Daily protein requirements vary slightly between men and women, men should get 56 grams of protein while women need 46 grams. This requirement is for sedentary people. Bodybuilders need more.

The minimum amount of protein a bodybuilder needs is between 1-1.7 grams of protein per pound of bodyweight.  So, if you weigh 200lbs you need 200-340g of protein every day.

Best Time to Consume Protein

Protein in the morning

Consuming protein in the morning is important because at night your glycogen stores will run low putting your body in a catabolic state (or breakdown). Getting protein first thing in the morning will prevent muscle breakdown.

Protein after you workout

The best time to consume protein is within an hour after your workout, this will ensure your muscles have enough to begin the recovery process. It is important to keep in mind that full muscle recovery can take up to 48 hours.

I have heard to much protein is bad for me is this true?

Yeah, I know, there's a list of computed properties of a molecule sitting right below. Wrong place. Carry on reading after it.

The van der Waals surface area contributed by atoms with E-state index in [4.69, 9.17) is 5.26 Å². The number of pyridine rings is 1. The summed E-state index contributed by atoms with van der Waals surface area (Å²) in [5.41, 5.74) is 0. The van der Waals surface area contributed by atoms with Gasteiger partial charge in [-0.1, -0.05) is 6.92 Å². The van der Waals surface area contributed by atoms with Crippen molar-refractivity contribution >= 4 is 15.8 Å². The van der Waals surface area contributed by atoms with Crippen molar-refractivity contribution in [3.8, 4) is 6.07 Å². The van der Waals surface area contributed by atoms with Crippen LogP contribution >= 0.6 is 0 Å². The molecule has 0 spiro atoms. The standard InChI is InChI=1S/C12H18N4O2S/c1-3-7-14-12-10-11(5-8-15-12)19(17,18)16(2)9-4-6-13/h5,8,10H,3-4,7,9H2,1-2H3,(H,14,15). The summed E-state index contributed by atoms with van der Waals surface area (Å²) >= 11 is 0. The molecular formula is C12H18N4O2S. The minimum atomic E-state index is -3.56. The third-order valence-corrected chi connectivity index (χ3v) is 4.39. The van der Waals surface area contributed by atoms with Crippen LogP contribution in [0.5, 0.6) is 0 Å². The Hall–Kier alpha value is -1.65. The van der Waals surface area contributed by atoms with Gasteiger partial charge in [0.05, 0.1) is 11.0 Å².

One of the biggest myths we have heard about protein is that too much is bad for you. This is absolutely false, there are no studies that have shown that too much protein is bad for you, search for yourself and you will not find any.

Muscles Need Quality Protein

The best source of protein you can feed your muscles should come from quality foods. Lean meats, dairy products, and legumes all provide your body with quality protein, plus you have the added benefit of getting additional vitamins, minerals, and amino acids.

Natural food sources are digested slowly which improves protein absorption.

What About Whey Protein

Without a doubt whey protein has a higher concentration of pure protein, unfortunately, most whey protein products lack essential nutrients you can only get from whole foods.

Natural Foods Are the Best Protein Sources

Eggs (6 grams protein per 1 large egg)

Eggs are a food staple food among bodybuilders, there are so many creative ways to prepare eggs making it an affordable and versatile food that is packed with protein. Eggs are a low carb food that is loaded with BCAA's and omega 3 fatty acids.